“Horror movies have never been as popular as they’ve been in the last three years,” Clasen confirms. “But I still don’t have a clear idea as to why.” It may be that, in times of uncertainty, people seek explanations in fiction, inoculating themselves with a dose of tolerable terror that prepares them for fear in real life. “It’s a way of getting vaccinated,” the expert shrugs. “It prepares us, in a safe environment, to deal with stress and anxiety. And with the war, the pandemic, the crises… we have a lot of that in our reality lately.”

Jorge Casanueva is a film critic who specializes in horror. He manages the Horror Losers online community. He agrees that the genre is thriving commercially, although he frames this success within historical stability. “The topics change to reflect the fears of society… but the success [of the horror film industry as a whole], even with its ups and downs, does not,” he tells EL PAÍS by phone. “This is an infinite genre. It’s a constant, because it’s in our nature to watch these types of films.”

Casanueva has a more practical theory for why horror is so appealing. “It’s fun,” he summarizes. “I think the viewer is looking — on a physiological level — for an adrenaline rush. Having a bad time, sometimes, is simply entertaining, especially if you do it with friends in a movie theater.” The context in which we consume these films is important. They’re not usually watched alone, but in groups… for obvious reasons. A 2021 study published in the scientific journal PLOS One showed that well-matched couples felt much less stress watching a scary movie with their partner than when doing so alone. Terror is less terrifying when it’s shared.

Detecting murderers in real life

A recent study from the University of Toronto — Surfing Uncertainty with Screams — analyzes human attraction to horror movies from the framework of predictive perception. This theory means that our internal model of the world isn’t necessarily based on reality, but is rather an interpretation of it. Our brain analyzes what’s happening and fills in the information gaps with what it believes is happening. That’s why we can read a word perfectly, even if it’s missing letters. Or interpret the image of a puzzle, even if it doesn’t have all the pieces. But to do this, one requires prior information, such as having read that word before, or having seen a landscape similar to the one in the puzzle. “That’s why horror movies are perfect, because they give us information about contexts we’ve never been in,” explains Mark Miller, the lead author of the study, in a phone interview with EL PAÍS. He’s a researcher in the Department of Psychology at the University of Toronto.

These films are based on familiar scenarios and situations. They reproduce stereotypes and clichés. They leave clues about what’s going to happen, with elements such as music. But at the same time, one of the main mechanisms of horror is the element of surprise, which usually occurs in an unexpected final twist, or — in its most distilled and basic form — in the sudden scare. “In a way, we can say that horror movies are designed for our system: they have a balance between the predictable and the unexpected,” the author reflects. “If we think of man as a machine that wants to collect information to minimize surprises, this type of training is perfect.”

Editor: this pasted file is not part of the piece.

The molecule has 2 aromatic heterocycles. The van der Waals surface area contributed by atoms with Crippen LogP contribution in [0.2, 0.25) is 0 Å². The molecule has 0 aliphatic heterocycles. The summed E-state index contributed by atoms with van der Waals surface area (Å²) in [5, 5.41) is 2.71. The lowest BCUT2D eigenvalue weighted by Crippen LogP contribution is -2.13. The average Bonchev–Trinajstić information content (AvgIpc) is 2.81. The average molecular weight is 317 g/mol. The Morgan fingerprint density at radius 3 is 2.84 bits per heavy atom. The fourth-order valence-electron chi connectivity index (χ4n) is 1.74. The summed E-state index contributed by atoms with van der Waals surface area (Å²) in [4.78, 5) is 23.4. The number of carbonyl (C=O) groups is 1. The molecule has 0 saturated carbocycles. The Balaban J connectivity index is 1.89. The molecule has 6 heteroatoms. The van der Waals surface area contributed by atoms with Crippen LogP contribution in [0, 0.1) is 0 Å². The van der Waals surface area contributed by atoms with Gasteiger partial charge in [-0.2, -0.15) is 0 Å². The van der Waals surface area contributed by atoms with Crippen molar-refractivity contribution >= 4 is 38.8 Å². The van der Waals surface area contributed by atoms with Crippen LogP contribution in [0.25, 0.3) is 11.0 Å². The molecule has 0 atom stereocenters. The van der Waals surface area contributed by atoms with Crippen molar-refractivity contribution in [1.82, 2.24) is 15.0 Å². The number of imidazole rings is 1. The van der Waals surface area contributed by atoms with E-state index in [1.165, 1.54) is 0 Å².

Angala Lansbury
The famous actress Angela Lansbury, in the television series 'Murder, She Wrote.'

So, for example, watching “true crime” can help detect the behavior of a murderer or a rapist… very valuable knowledge in real life. This would explain why these documentaries are more successful among women, who make up 70% of the audience, according to a study by Social Psychological and Personality Science. They’re overwhelmingly the potential victims of these crimes, so they’re the ones who can best benefit from what’s been learned.

The success of giallo — a subgenre that originates in Italian cinema, in which clues to the identity of the murderer are given during the movie and revealed in the final scene (with examples ranging from Scream to Murder, She Wrote) — also fits into the framework of predictive processing. These films actively toy with the viewer, while helping them solve the mystery before the protagonist does. “And the most important thing isn’t only our reaction,” Dr. Miller explains. “We see how the characters react… and then we comment on it. If you notice, when you watch a scary movie, you’re always comparing what you would do with what the character does. You say, ‘don’t go down to the basement,’ ‘grab the bat,’ or ‘don’t get separated!’ This is because you’re adjusting your predictive model for how things work in uncertain scenarios, comparing possible [real-life] behaviors. So, you’re harvesting information and [improving] results.”